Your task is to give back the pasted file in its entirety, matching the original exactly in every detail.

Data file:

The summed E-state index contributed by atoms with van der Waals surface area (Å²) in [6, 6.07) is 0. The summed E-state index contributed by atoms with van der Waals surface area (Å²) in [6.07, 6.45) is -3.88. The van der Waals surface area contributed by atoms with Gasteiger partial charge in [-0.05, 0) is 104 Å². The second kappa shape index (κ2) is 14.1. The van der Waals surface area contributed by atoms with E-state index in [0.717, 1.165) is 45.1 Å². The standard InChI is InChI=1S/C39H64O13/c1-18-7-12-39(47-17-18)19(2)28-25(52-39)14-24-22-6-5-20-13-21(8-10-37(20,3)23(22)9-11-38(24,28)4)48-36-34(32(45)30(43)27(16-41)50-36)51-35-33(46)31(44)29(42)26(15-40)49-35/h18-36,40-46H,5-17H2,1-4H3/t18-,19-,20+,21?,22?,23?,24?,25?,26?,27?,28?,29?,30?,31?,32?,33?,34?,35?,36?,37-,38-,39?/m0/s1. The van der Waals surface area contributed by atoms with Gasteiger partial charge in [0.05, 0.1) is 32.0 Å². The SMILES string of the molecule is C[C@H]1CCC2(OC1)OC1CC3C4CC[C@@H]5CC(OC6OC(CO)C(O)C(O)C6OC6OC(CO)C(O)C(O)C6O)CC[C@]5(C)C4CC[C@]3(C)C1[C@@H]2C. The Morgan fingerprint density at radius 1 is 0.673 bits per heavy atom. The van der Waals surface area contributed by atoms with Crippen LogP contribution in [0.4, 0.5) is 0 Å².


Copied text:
The summed E-state index contributed by atoms with van der Waals surface area (Å²) in [6, 6.07) is 0. The summed E-state index contributed by atoms with van der Waals surface area (Å²) in [6.07, 6.45) is -3.88. The van der Waals surface area contributed by atoms with Gasteiger partial charge in [-0.05, 0) is 104 Å². The second kappa shape index (κ2) is 14.1. The van der Waals surface area contributed by atoms with E-state index in [0.717, 1.165) is 45.1 Å². The standard InChI is InChI=1S/C39H64O13/c1-18-7-12-39(47-17-18)19(2)28-25(52-39)14-24-22-6-5-20-13-21(8-10-37(20,3)23(22)9-11-38(24,28)4)48-36-34(32(45)30(43)27(16-41)50-36)51-35-33(46)31(44)29(42)26(15-40)49-35/h18-36,40-46H,5-17H2,1-4H3/t18-,19-,20+,21?,22?,23?,24?,25?,26?,27?,28?,29?,30?,31?,32?,33?,34?,35?,36?,37-,38-,39?/m0/s1. The van der Waals surface area contributed by atoms with Gasteiger partial charge in [0.05, 0.1) is 32.0 Å². The SMILES string of the molecule is C[C@H]1CCC2(OC1)OC1CC3C4CC[C@@H]5CC(OC6OC(CO)C(O)C(O)C6OC6OC(CO)C(O)C(O)C6O)CC[C@]5(C)C4CC[C@]3(C)C1[C@@H]2C. The Morgan fingerprint density at radius 1 is 0.673 bits per heavy atom. The van der Waals surface area contributed by atoms with Crippen LogP contribution in [0.4, 0.5) is 0 Å².